Care, General Care Projects in Ecuador by Mayou Desjardins
Arriving in Ecuador
After just turning 16 years old, and it being my first independent trip, I didn’t have any expectations for my upcoming humanitarian mission and I had no idea, at that moment, that the upcoming month would completely change my life.
I arrived in the Galapagos Islands, filled with the desire to experience something new. I was ready to put my heart and soul into this lifetime experience I was given. After 35 hours of travelling from Canada, I finally arrived at Puerto Baquerizo Moreno’s airport, impatient to begin my adventure.
On my arrival, I got welcomed by Jonathan and Dario, two staff members of Project Abroad, who both immediately made me feel welcomed. They introduced me to William Puga, the Projects Abroad country director for Ecuador, who answered any questions I had and reassured me that his door was always open for anything I needed.
My Host Family in the Galapagos
After a few minor changes in plans, I lived with not only one family, but switched halfway to another. Although I was told that I was going to be living with 2 parents and their daughter, I was surprisingly welcomed at my arrival by most of the family (cousins, aunt, uncle, grandparents) and many of the family’s friends.
Living with a family who doesn’t speak the same language as me, was quite overwhelming at first, but I simply jumped into the situation and looked at the perks of learning a new language. I got the chance to share many delicious meals with the whole family where I took the opportunity to improve my Spanish.
My second host family really made me feel at home the second I walked into their home. I had two lovely host parents and a host sister with whom I got along with very well. Overall, both my host families made me appreciate my experience in the Galapagos even more and I feel blessed to have crossed paths with such beautiful people.
My Care Project in San Cristobal
For four weeks I volunteered at the Care project in San Cristobal and assisted a teacher in classes with children between the ages of 3-5 years old. The kids, along with the teacher, only spoke Spanish. In my opinion, to fully benefit from volunteering at a Care project, I strongly recommend having a good basic foundation of the Spanish language, or even speak Spanish fluently.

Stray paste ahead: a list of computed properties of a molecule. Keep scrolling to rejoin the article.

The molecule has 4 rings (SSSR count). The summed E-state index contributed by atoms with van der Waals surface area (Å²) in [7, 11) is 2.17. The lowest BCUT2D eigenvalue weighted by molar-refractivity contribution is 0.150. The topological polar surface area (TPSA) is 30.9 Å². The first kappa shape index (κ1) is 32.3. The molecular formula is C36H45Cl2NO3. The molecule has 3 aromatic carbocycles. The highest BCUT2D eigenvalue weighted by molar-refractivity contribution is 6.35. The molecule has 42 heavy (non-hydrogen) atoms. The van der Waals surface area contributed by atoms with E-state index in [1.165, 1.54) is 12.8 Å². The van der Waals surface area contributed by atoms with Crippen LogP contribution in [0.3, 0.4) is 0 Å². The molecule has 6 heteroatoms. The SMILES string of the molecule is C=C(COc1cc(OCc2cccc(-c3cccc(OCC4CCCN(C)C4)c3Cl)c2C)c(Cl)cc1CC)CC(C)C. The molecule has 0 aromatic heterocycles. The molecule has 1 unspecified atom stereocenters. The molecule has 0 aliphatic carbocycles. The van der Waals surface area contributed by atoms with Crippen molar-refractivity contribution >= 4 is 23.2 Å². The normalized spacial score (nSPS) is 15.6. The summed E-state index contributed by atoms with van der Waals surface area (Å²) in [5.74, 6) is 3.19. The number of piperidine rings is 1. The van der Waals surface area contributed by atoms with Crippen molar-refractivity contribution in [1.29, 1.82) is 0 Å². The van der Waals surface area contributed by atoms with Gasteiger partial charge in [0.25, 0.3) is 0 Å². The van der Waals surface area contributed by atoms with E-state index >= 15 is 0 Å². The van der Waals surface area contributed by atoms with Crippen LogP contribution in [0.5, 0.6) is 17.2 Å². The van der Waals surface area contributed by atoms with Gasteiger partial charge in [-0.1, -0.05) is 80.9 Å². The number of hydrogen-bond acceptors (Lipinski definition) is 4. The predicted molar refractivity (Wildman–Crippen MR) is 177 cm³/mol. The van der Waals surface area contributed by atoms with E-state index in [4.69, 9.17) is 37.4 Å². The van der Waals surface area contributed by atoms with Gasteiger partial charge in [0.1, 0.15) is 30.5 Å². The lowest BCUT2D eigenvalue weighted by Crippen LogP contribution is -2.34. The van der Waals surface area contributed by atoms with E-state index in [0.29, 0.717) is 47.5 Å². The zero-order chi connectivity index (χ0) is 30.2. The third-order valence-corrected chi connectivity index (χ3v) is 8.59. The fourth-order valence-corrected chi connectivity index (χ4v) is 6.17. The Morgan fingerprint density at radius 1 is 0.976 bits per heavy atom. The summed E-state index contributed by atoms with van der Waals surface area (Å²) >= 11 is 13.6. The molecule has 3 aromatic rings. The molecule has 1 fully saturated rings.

Although I absolutely loved working with the kids and fell in love with each of them, I often felt in the way due to my poor Spanish and the lack of understanding between the children, the teacher and I. It was challenging to understand what the teacher wanted me to do.
All in all, I enjoyed every bit of my volunteering experience at the Care project and often find myself, back at home; missing the hugs and the lovely smiles I’d get on a daily basis from those sweet children. Shortly after coming back to Canada, I realised, and can definitely say, that working at the Care placement changed my life in a very positive way. I also enjoyed ‘Dirty Day’, where all the volunteers and I had a blast re-painting a high school, despite the fact that we might of gotten more paint on ourselves than on the walls.
Weekends in Ecuador
During my free time, I enjoyed spending time with all the wonderful people I met, not only with the volunteers, but also with many of the locals. What really blew me away, was the impressive wildlife and vegetation found all over San Cristobal.
Many volunteers and I often found ourselves meeting up after lunch at Playa Mann, where we spent many evenings getting to know each other better. One of the many great memories I have, is when two of my good local friends took me on a biking expedition from El Progreso all the way to the Mirador.
I recommend Las TIjeretas for amazing snorkelling and Puerto Chino, which is about a 40 minute taxi drive from the office, for surfing. There was also a great night life, where we all got the chance to play pool with the locals at ‘El Barquero’, and finally showed off some of our best dance moves at the local discotheque, ‘The Island’.
Overall, my experience in the Galapagos was life-changing. Not only did it change my view on many aspects of life, but it also made me grow as a person.
Leaving San Cristobal and saying goodbye to all the amazing people I met was very hard, but I promised myself I’d be back. I created memories that will stay with me forever and I will always be really thankful to have had such an amazing experience.